Tensions rise in the Eastern Mediterranean as Turkey and Greece argue over gas

Turkey sent five war ships to protect an exploration ship designed to hunt for undersea oil and gas. The Limnos, an elderly Greek war ship, whose job it is to protect Greece’s Exclusive Economic Zone from such things, watched from a distance. On August 12th, they clashed.

Both governments tried to keep the incident a secret, but Greek navy officials soon told local news websites. “We have fewer and older ships, but we protected Greece’s maritime rights,” one veteran naval officer boasted.





Greece’s defence minister is rumoured to have congratulated the captain of the Limnos. “If this goes on, we will retaliate,” thundered Recep Tayyip Erdogan, Turkey’s president. “We shall not leave either the dead or the living of our kin alone.” France’s president, Emanuel Macron, said that he had to “temporarily reinforce” France’s military presence in the region with two fighter jets and a pair of warships in order to “make sure that international law is respected.”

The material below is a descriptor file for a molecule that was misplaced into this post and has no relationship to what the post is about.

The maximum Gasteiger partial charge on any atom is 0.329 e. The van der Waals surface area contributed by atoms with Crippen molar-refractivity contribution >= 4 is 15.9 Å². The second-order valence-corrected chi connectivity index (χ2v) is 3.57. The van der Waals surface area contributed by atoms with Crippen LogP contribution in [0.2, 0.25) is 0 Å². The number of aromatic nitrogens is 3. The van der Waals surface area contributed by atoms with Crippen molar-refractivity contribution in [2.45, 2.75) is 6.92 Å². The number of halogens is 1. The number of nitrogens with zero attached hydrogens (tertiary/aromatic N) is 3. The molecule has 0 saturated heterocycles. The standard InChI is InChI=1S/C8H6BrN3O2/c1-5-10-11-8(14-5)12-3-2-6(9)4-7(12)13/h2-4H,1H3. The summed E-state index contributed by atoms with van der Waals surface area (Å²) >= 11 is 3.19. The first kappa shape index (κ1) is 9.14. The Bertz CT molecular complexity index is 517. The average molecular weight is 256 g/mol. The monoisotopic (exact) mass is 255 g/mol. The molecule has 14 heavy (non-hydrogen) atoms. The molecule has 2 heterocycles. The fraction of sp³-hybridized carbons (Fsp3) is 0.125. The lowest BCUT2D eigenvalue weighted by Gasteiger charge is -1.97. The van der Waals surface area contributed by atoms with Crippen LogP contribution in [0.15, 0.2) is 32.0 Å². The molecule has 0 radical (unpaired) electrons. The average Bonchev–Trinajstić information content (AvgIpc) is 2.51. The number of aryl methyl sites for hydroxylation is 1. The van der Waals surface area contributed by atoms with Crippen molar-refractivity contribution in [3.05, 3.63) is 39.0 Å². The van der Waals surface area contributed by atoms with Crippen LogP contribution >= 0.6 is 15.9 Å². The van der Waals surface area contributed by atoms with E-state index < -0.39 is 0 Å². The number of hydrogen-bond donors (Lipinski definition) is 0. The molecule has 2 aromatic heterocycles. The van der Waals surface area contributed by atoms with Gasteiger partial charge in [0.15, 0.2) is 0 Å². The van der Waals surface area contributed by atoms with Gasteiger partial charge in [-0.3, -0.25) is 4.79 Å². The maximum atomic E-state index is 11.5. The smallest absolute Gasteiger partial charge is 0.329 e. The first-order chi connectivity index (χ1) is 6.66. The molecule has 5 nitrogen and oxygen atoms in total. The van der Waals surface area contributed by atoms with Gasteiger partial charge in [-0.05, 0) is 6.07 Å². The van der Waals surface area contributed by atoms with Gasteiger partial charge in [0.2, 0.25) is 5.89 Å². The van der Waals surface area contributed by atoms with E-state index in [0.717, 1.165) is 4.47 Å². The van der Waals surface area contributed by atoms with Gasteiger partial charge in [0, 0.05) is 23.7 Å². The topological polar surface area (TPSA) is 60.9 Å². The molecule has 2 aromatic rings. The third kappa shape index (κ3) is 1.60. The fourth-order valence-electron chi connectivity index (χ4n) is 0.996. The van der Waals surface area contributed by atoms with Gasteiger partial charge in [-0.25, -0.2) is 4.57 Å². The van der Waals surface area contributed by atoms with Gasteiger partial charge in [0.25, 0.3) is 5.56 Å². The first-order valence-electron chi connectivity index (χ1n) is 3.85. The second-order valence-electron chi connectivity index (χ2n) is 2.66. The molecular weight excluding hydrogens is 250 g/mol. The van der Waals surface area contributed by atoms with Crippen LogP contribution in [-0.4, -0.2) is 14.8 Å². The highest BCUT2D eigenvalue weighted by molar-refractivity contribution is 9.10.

Tension between Greece and Turkey is not new. The two countries came to the brink of war in 1996 over the islands in the Aegean Sea, and the countries continue to argue over them. Greece claims that Turkish warplanes flew into its airspace over 3,000 times in 2017.

The two countries also disagree over Cyprus, which was split in two after a Turkish invasion in 1974. The current issue, however, is part of a larger problem. Tensions are growing in the eastern Mediterranean over energy, security and ideology. Turkey is against a broad coalition of European and Middle Eastern rivals in various battles stretching from Libya to Syria. As countries begin to scramble for resources, international tensions will continue to rise.



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